In 1972 and 1978 the oil shocks arrived. Oil went to $80pb. Petroleum based synthetic fibres became more expensive than natural fibres, which led to the next Australian and New Zealand wool boom, which continued into the early 1980's.

In the period 1985-1995 oil fell back to $10 pb with an inevitable collapse in wool demand.
Australia and NZ ended the 1980's early 1990's with massive wool stockpiles.

Extract from http://www.abc.net.au/landline/stories/s342945.htm (paragraph 13)
China, a new economic tiger, fuelled the market. Then in 1988 it withdrew totally. By 1991, seventy per cent of all wool produced was passed in at auction and bought by the AWC. The wool boom burst, inevitably and traumatically.

With this one act China discovered the enormous power it had, and how to exercise it to its advantage.

Extract from http://www.sirca.org.au/Papers/1998026.pdf
During 1980-1990 the Australian Wool Reserve Price Scheme continued to purchase virtually the entire Australian wool clip and nearly all private stockholdings world-wide at prices far higher than any foreign buyer or consumer was willing to pay. Eventually, the Australian Government walked away from it, realising there were limits to the extent that tax payers were willing to pay to bail out such stupidity. Today, Australia still has a huge unwanted wool stockpile.

http://www.interest.co.nz/opinion/60082/wednesdays-top-10-nz-mint-chinas...

Once Chinese processing capacity in NZ is sorted, expect history to repeat. ;-)

trouble at mill.

Fonterra has signaled the possibility of a major shake-up throughout its operations entailing job losses from senior management down.
https://agrihq.co.nz/article/fonterra-signals-major-shake-up?p=1

Chief operating officer of Velocity, Jacqueline Chow, said in a statement the review was being done by local and international consultants. [$$$$$]. It was confirmed high profile United States-based consultant firm McKinsey was involved.

Our understanding is that consultants work best when first having been told the answer they need model/workshop/slide deck their way to presenting, hope to be proved wrong :(.

Sounds like the value of stock on hand from last year, and its need for re-adjustment took say 10 to 12 cents off the pool for dividends.

This sums up why shareholders say communication from Fonterra is not what it should be:
It had not planned to reveal the move till its annual meeting in November.

This has been spoken about on the shareholder grapevine since the Interim Accounts meetings.

history never repeats....... mind you this was in a November..
http://www.stuff.co.nz/business/industries/3068581/Director-feels-relief...

Mr Nattrass suspected he may be the fallguy for a low payout. Fonterra farmers had a rough ride last financial year and many ran into severe cashflow problems after banking on the co-operative's early 2008-09 payout forecast of $7/kg milksolids and ending it after several recession batterings at $5.10/kg.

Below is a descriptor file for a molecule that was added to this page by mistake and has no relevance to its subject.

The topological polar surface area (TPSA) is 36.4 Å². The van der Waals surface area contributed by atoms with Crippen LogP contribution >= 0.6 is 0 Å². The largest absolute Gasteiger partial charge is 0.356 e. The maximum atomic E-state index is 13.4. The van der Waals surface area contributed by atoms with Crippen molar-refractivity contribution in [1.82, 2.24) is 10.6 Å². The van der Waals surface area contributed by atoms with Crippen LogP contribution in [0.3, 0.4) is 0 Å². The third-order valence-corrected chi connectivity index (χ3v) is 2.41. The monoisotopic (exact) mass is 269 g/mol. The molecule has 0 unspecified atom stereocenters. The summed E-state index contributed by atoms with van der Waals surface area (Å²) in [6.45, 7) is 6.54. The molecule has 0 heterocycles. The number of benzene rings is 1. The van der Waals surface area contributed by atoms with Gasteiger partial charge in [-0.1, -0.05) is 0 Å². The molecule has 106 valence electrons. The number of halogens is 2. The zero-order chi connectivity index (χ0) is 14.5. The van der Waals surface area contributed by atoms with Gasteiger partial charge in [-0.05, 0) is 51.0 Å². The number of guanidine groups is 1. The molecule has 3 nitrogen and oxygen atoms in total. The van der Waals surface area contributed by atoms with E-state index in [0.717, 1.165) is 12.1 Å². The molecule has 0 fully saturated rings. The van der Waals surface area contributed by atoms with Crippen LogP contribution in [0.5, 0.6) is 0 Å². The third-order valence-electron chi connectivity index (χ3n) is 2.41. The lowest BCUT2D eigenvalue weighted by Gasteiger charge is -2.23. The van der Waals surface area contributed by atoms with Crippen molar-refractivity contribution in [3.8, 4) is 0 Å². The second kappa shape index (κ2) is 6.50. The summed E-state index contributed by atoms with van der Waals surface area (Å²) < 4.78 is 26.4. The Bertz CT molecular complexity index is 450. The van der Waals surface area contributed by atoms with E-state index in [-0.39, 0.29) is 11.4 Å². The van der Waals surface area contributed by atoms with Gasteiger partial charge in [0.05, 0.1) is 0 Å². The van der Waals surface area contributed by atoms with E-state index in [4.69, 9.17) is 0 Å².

Last week's announcement of a 95c/kg lift in the 2009-2010 payout forecast of $6.05/kg appears to have come too late for Mr Nattrass.

He rejected any suggestion that his championship of the 2008 launch of Fonterra's controversial monthly internet auction of wholemilk powder contributed to his dumping. Fonterra sells about 10 per cent of its product on the online auction which was launched just as international commodity prices started to tumble in July last year.

The auction was blamed for dragging down international prices because Fonterra is the world's biggest dairy exporter of wholemilk powder.

The very obvious thing with globilisation is that in the long run the people that can borrow at the lowest interest rates (big corporates and people in powerful position) will own everything. Basically because they are chasing yeild and they don't require as much because they are borrowing money for nothing. So a dairy farmer may be struggling at the moment to pay their interest bill, but a chinese coroprate farm in NZ, doesn't care about the low pay out, only a matter of time before they can expand. Likewise with Auckland property when the market peaks and locals traders stop making capital gain and they want to sell because their yeild is too low, who can buy? Foreigners who can afford to own property with lower yield because they are borrowing for less. It's called interest rate apartheid.

lucky for some
Fonterra Australia has stepped up prices for its Australian suppliers to an average weighted price of $6 a kilogram milk solids.

http://adf.farmonline.com.au/news/magazine/industry-news/general/fonterr...

Has anyone detail of this over there
The Milk Price Range allows participating suppliers to lock in a volume of milk within a set price range – nominating monthly minimum and maximum range prices for a certain volume of their milk solids in a season.